Here the mind is temporarily relocated and the viewer is invited to set aside any other thoughts regarding their present lives. In this way, they may completely focus on the events taking place in front of them.

An effective film is a hypnotic film, Literally! This is because we are more flexible about what we consider realistic. We are also open to wit, sarcasm, irony cheesy dialogue, depending on the narrative.  It doesn’t matter how realistic any of it is if it affects you on an emotional level.

In addition, whilst TV series will give you weeks to decide which characters you love and which you hate, One film can greatly expand your ability to make effective choices.  Here you have at most 2-3 hours to decide which characters you love or hate as well as giving you much to consider concerning your own sense of ethics and morality.

A great film can force you to question your motives, your skills and determination, and as well as your own inner demons.

Steven Spielberg has spoken of the true power of film in the following way:

“The most amazing thing for me is that every single person who sees a movie, not necessarily one of my movies, brings a whole set of unique experiences. Now, through careful manipulation and good storytelling, you can get everybody to clap at the same time, to hopefully laugh at the same time, and to be afraid at the same time.”

My newsletter about transformative film, usually published on Saturdays, is about harnessing the storytelling power of film to inspire, inform, and motivate the individual exploring self-reflection, ruthless introspection, and greater awareness. There are a variety of reasons that pioneering educators recommend using film in this way.  For one, people are more than ever, visual learners.  Add to that the increasing amount of visual communication among the general population through YouTube and other visual mediums within the social network including video feeds on Facebook Google plus and other vehicles.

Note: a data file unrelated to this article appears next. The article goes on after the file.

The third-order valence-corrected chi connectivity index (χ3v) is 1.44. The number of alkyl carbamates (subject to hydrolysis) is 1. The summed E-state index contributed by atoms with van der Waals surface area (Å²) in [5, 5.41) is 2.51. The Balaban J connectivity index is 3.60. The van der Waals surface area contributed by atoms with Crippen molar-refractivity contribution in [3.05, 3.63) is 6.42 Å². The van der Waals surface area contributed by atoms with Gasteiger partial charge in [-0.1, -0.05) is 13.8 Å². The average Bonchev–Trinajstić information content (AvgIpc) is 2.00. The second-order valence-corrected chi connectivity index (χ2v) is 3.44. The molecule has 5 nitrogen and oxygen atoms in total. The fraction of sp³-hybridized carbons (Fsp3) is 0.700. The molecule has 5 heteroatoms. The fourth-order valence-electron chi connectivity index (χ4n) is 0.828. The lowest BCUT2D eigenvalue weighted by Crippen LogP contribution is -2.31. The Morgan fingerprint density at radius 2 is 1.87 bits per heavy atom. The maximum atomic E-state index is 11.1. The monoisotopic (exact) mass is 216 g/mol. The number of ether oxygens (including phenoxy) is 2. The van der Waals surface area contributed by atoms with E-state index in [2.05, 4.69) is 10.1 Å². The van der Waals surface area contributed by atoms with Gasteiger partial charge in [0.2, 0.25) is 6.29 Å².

With the ever-expanding use of the internet, video games, and mobile devices, young people are constantly stimulated both in and outside of school. Film can often convey a message better to this demographic than printed or spoken words.

For these visual learners, Films, television and other media platforms can provide an immediate and immersive window to a better understanding of the world and the issues impacting all of us.

Films have long been overlooked as a tool for personal transformation. From childhood, we have been taught that literature originated from all around the world, but we often ignore that what often spurs the imagination is both visual and auditory.  Films can open our minds, inspire us to learn more, provide a bridge to better understanding the major issues of 21st-century concern, and compel us to make a difference.

When properly used, film can be a powerful l tool in developing critical thinking skills and exposure to different perspectives. Our films and various forms of multi-media are the next best thing to living the experience!

Film can speak to us in powerful ways. Why?

  • Few of us need to be coaxed into watching films Today we are more affected by visual media than ever before – it’s an integral part of our lives.
  • Film evokes emotion and provokes stimulating discussion